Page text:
Terrorist attacks may be acceptable to Western countries when they appear politically expedient to them, Russian Foreign Minister Sergei Lavrov told Russian journalists in commenting on some UN Security Council members' refusal to condemn the recent terrorist attacks in Syria and Iraq.
"This is certainly deplorable," Lavrov said. "Until lately, the UN Security Council has invariably reacted to any terrorist attacks by firmly condemning them and stressed an invariable position that terrorism is unacceptable, whatever reasons it could be justified by," he said.
The first time some Western partners deviated from this position was when the Syrian Security Service headquarters in Damascus was bombed and a number of high-ranking law enforcement and security officials were killed, he said.
"The West's explanation was that this was not really a terrorist attack, because it struck those who led armed security agencies, which are kind of combating insurgents," he said.
Lavrov said this explanation stunned him.
"A terrorist attack will be a terrorist attack, and if it looks like a terrorist attack, is planned like a terrorist attack and is committed like a terrorist attack, then this is a terrorist attack, if we rephrase the well-known saying about a duck," Lavrov said.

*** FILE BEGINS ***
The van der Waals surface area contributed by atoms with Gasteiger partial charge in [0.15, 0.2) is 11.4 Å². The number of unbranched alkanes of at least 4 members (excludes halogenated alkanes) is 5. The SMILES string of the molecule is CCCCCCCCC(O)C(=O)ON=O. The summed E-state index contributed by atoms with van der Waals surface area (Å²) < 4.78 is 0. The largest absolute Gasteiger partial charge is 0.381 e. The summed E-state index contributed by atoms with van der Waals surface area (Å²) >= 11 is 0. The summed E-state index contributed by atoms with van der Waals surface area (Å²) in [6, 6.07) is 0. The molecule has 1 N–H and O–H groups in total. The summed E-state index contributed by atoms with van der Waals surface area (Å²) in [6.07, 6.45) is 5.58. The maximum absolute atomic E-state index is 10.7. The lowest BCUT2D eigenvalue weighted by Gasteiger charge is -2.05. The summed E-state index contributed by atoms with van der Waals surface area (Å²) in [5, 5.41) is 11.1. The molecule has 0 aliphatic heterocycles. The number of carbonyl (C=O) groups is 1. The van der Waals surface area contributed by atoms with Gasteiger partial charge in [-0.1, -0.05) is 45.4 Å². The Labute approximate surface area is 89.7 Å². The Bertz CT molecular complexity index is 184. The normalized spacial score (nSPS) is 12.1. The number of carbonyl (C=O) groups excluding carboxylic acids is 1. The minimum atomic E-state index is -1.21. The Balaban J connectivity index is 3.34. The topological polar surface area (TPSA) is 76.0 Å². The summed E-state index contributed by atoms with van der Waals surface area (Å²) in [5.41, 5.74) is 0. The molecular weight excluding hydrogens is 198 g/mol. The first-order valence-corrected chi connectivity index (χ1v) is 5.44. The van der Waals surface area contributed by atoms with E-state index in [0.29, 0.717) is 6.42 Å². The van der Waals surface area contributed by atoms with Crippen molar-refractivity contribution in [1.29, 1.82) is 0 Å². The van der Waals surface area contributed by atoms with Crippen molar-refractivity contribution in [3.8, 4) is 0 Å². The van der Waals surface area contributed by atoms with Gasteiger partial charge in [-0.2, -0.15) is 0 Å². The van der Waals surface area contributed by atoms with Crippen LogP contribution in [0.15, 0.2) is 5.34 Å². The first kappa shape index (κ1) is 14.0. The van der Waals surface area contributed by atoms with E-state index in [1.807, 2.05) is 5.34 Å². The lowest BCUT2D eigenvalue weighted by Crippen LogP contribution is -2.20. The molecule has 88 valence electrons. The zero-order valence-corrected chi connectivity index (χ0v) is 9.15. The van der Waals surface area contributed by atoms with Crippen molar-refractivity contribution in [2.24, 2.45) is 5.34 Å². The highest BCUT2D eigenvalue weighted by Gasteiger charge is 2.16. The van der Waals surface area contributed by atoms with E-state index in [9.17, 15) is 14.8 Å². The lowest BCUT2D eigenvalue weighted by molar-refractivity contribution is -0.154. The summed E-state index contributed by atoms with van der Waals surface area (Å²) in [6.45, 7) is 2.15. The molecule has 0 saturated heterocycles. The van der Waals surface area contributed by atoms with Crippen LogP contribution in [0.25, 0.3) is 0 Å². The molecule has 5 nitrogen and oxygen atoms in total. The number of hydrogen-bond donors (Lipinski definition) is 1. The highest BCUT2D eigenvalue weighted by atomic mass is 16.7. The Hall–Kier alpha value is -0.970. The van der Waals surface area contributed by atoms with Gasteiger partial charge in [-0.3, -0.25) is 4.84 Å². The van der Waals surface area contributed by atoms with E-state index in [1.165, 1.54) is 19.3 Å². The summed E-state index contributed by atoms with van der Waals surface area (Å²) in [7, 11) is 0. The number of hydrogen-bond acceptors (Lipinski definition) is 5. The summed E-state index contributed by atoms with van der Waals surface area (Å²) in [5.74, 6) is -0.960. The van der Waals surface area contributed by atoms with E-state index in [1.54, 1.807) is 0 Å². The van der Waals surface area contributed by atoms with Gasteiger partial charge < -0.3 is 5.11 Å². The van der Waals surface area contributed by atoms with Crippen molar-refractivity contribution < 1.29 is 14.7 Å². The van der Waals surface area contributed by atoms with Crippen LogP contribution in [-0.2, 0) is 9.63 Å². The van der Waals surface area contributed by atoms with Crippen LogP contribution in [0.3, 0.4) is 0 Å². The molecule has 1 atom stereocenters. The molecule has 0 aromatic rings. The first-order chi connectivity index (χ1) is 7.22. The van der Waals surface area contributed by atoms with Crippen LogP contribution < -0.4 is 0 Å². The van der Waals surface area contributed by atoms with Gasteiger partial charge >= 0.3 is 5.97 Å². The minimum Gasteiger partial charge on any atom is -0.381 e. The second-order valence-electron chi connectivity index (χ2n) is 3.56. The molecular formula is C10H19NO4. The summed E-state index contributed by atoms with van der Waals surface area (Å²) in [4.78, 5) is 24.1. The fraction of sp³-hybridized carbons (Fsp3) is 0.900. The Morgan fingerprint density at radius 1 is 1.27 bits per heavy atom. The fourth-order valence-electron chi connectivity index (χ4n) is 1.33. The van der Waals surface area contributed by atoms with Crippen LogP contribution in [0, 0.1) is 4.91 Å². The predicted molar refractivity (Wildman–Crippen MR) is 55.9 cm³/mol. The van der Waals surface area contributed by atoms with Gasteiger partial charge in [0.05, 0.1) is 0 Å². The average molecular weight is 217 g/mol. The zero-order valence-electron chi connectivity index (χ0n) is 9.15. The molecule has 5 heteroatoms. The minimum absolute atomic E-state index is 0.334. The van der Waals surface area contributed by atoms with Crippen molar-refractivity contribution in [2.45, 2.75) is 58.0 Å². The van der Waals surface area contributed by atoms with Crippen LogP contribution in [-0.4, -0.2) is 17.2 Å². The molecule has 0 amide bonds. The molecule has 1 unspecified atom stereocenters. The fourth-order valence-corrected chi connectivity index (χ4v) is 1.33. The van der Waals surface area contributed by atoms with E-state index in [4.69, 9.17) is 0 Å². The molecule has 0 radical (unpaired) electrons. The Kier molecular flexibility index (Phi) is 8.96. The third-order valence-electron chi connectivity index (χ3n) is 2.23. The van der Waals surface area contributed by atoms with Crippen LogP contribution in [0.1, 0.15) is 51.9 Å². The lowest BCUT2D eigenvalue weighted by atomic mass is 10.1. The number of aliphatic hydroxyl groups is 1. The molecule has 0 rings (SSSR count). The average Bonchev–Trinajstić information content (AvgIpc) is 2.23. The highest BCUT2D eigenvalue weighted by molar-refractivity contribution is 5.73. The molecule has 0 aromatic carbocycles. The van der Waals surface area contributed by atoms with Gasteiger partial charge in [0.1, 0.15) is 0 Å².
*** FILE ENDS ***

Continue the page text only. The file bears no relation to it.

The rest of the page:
"As for the recent events, we proposed condemning not only the terrorist attacks in Aleppo, in which 27 people were killed and about a hundred wounded, but we also proposed condemning a series of terrorist attacks that occurred the same day in Iraq," he said.
"Our Western partners took a pause, probably consulted their capitals, and also refused to express any reaction," he said.
Lavrov suggested that this signals a fundamental change in the position of some Western countries.
"The essence of this position now is that, when the matter is about political expediency from the West's viewpoint, terrorist attacks are acceptable to them. I would be glad to hear our partners deny this suspicion of mine, but I have nothing to do so far but have one," Lavrov said.
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